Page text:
As a financial advisor, I often get asked the question of whether or not someone should help their child buy their first home.

While you might answer that question with a resounding “yes,” the best path forward is not quite so straightforward. There is some much needed wisdom to apply first.

Living with prosperity and more than enough financial resources can make you incredibly generous, especially with your children. What parent doesn’t want to help their child succeed and be comfortable? Yet, is it always a good idea to fully fund or significantly contribute to all of your children’s needs and wants?

Your wealth came as a result of hard work, dedication, and an often arduous process of earning money. As a result, you learned the value of stewarding money and managing financial resources. Your children, however, did not go through the same process. They may not understand what your money represents. 

Buying a home is one of the biggest investments your children will make. They need to understand the weight of such a financial decision. The last thing you want is your children becoming dependent on your financial assistance throughout their life.

The decision-making process to help your child buy their home will be different for every family. But, a thoughtful approach that aligns with your goals and values should be taken in order to feel like you are actually “helping” your children. Here are a few ideas of how you can help your children buy their first home and still empower them to be financially responsible and independent. 

Here are four ways to use your wealth to help your children buy their first home:

1. Make it a simple gift.

Perhaps the simplest way to help your children purchase their first home is to just give them a financial gift. Provide a fixed amount of money you’re willing to offer, no strings attached, just because you want to.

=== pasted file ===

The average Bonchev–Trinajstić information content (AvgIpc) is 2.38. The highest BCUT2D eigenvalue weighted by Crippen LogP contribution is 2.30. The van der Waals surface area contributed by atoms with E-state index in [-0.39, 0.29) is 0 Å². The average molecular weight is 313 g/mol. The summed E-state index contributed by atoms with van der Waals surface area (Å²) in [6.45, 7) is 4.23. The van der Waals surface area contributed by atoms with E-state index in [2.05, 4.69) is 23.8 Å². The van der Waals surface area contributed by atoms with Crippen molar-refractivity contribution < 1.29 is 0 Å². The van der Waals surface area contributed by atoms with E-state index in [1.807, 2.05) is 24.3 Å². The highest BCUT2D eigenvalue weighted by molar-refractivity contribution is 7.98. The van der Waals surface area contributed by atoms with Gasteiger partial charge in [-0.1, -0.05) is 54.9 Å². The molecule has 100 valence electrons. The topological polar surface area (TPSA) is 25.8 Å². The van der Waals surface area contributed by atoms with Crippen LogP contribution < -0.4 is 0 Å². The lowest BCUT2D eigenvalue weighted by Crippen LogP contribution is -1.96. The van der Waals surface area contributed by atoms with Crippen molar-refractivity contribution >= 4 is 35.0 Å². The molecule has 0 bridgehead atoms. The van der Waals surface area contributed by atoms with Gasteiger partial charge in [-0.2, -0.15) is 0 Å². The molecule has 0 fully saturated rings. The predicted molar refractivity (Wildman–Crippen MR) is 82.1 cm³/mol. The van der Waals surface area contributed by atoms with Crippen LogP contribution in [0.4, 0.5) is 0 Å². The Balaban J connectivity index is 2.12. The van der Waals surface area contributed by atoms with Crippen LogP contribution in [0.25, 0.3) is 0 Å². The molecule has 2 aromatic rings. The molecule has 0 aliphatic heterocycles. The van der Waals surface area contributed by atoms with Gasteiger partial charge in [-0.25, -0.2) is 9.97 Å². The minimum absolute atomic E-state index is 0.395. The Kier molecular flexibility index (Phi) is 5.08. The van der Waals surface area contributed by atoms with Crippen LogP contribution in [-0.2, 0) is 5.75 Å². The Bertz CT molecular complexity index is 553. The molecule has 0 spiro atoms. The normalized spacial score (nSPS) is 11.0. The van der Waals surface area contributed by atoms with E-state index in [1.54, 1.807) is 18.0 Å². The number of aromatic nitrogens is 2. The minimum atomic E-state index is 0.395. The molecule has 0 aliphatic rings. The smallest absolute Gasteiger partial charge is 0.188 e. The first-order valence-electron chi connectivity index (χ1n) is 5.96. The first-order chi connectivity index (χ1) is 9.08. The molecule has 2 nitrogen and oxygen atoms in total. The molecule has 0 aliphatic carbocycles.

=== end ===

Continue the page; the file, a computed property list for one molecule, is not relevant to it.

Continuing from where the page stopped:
It doesn’t have to be complicated. Some advisors suggest loaning money to your kids to make the home purchase, or even buying the home yourself and having your kids pay you the mortgage. However, you want to empower your children to be financially independent from you, and simply giving them money to make the purchase possible could be the best route to take. It might be the best way to support your children in making one of the biggest purchases in their life without becoming their full financial support system.

If you’re worried about taxes on gift cash, the IRS allows you to give up to $15,000 tax free per donor for each recipient in 2021. If you plan correctly, this could mean up to $60,000 if you and your spouse give to your child and their spouse (4 x $15,000 = $60,000). Note: This annual gift amount of $15,000 can change from year to year. It’s best to talk with a financial advisor to make sure you do this correctly. 

2. Offer to match their down payment. 

A creative way to give a financial gift to your kids to buy their first home is to offer to match their down payment. This would incentivize them to save up a down payment for their home and put “skin in the game” instead of fully relying on you for the money. 

Whatever they save up toward the down payment of their home, you are willing to match it to give them an even greater down payment, hopefully making their monthly mortgage lower in the process – a win-win.